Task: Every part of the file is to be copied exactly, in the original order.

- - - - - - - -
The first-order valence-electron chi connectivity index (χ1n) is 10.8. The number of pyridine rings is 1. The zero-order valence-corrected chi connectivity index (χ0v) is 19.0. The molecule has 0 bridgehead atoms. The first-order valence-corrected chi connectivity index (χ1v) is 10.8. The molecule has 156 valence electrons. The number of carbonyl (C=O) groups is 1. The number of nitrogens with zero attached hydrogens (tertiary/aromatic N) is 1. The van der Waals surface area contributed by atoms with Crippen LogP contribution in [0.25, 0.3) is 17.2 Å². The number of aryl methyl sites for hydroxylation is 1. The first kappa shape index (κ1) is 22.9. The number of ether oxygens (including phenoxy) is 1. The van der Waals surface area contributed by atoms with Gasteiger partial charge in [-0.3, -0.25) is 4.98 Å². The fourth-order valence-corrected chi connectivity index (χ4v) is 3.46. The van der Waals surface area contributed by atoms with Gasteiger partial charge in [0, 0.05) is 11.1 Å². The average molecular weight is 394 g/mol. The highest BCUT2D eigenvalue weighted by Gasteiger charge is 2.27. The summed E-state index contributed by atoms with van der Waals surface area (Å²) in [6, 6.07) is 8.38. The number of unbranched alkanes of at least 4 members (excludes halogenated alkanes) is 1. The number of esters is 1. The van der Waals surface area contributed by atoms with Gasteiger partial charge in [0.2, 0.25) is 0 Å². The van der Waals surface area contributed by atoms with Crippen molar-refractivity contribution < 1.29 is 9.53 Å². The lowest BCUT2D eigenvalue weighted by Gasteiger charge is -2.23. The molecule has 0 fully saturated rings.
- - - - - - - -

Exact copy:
The first-order valence-electron chi connectivity index (χ1n) is 10.8. The number of pyridine rings is 1. The zero-order valence-corrected chi connectivity index (χ0v) is 19.0. The molecule has 0 bridgehead atoms. The first-order valence-corrected chi connectivity index (χ1v) is 10.8. The molecule has 156 valence electrons. The number of carbonyl (C=O) groups is 1. The number of nitrogens with zero attached hydrogens (tertiary/aromatic N) is 1. The van der Waals surface area contributed by atoms with Crippen LogP contribution in [0.25, 0.3) is 17.2 Å². The number of aryl methyl sites for hydroxylation is 1. The first kappa shape index (κ1) is 22.9. The number of ether oxygens (including phenoxy) is 1. The van der Waals surface area contributed by atoms with Gasteiger partial charge in [-0.3, -0.25) is 4.98 Å². The fourth-order valence-corrected chi connectivity index (χ4v) is 3.46. The van der Waals surface area contributed by atoms with Gasteiger partial charge in [0, 0.05) is 11.1 Å². The average molecular weight is 394 g/mol. The highest BCUT2D eigenvalue weighted by Gasteiger charge is 2.27. The summed E-state index contributed by atoms with van der Waals surface area (Å²) in [6, 6.07) is 8.38. The number of unbranched alkanes of at least 4 members (excludes halogenated alkanes) is 1. The number of esters is 1. The van der Waals surface area contributed by atoms with Gasteiger partial charge in [0.2, 0.25) is 0 Å². The van der Waals surface area contributed by atoms with Crippen molar-refractivity contribution < 1.29 is 9.53 Å². The lowest BCUT2D eigenvalue weighted by Gasteiger charge is -2.23. The molecule has 0 fully saturated rings.